# How much shorter is the turkey's cooking time if I increase the temperature?

I'm baking a turkey in a bag, the brown grocery store type of bag. I love this recipe but I don't have time to cook it at the specified temperature. If my recipe says I should cook my 9 pound turkey at 325 for 4 1/2 hours, how long should I cook it at 350 in a regular/conventional propane oven?

-
Changing the temperature is not advisable for such large items. The temperature in the core of the turkey needs to become high enough... burning the outside won't get the inside to the proper temperature much faster. A higher temperature oven will increase the differential between the core temp and the exterior, leading to a drier turkey. – Myrddin Emrys Dec 7 '11 at 2:27
I know this is not the answer you are looking for, so I post it as a comment. You should cook it to 60°C as shown by a roast thermometer stuck in the middle, no matter how long it takes or how much the turkey weighs. As @MyrddinEmrys mentioned, in theory you can cook at a higher temperature and the rule stil holds, but then you end up with a dried out turkey. – rumtscho Dec 7 '11 at 15:25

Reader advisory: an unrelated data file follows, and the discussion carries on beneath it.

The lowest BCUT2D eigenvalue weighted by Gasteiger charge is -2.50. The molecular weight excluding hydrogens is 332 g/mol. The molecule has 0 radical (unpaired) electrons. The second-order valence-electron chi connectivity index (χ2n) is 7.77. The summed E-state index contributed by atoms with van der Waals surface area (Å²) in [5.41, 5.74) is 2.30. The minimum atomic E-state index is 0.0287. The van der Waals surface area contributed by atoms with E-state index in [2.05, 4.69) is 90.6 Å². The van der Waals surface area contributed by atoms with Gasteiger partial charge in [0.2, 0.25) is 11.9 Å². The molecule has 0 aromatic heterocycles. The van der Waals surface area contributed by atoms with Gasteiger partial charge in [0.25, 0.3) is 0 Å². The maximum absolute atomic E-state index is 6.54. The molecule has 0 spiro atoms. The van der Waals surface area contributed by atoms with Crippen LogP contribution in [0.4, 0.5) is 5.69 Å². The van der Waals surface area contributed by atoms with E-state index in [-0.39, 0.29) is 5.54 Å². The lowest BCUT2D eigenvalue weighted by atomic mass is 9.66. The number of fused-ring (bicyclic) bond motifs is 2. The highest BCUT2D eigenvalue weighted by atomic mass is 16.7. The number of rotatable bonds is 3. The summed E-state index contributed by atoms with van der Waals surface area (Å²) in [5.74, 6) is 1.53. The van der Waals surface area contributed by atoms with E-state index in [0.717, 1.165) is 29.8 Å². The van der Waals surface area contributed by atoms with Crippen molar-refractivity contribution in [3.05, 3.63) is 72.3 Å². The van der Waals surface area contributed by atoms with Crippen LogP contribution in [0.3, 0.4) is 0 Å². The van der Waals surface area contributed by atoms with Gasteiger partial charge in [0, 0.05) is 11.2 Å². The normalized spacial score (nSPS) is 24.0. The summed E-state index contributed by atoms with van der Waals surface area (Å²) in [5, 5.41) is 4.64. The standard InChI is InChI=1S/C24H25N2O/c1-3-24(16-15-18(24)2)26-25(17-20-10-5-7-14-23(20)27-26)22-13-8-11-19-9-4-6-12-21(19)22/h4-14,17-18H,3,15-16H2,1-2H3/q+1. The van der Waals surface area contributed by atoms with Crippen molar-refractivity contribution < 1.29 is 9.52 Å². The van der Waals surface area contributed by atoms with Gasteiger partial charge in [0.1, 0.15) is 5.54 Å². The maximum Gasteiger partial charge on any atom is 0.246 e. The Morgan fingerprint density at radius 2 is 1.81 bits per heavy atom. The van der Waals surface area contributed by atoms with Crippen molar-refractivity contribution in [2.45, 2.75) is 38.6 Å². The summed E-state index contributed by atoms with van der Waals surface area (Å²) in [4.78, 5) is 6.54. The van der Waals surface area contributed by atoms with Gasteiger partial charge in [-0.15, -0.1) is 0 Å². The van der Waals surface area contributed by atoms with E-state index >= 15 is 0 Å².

@rumtscho: Only 60°C/140°F? USDA recommends 74°C/165°F for turkey. The time & temperature tables say you'd need over a half hour at 140°F (depending on fat %). – derobert Jan 30 '12 at 16:59
What if I decrease my heating/cooking temperate? cooking.stackexchange.com/questions/64779/… – learner Dec 25 '15 at 6:55

You can typically roast a turkey anywhere between 325 and 375, so 350 should not be an issue. AllRecipes provides cooking times for an oven set at 350. Note that a stuffed turkey will take longer to cook.

4 1/2 hours is longer than than most references indicate for a 9 pound turkey at 325. If you have successfully made this recipe in the oven you are planning to use, you may want to budget in an extra 30-60 minutes.

I have found that the easiest way to keep track of the the status of the poultry is to place a leave-in meat thermometer into a thigh (but not next to the bone). The thermometer probe will stay in the meat and measure the internal temperature as it cooks. The turkey is done when the internal temperature of the thigh reaches 160 (FDA recommends 165) and the juices are clear when slicing the thigh.

-
If you pull the turkey out of the oven and tent it at 160, carry-over cooking will easily get you to 165. – Jolenealaska Dec 25 '15 at 8:31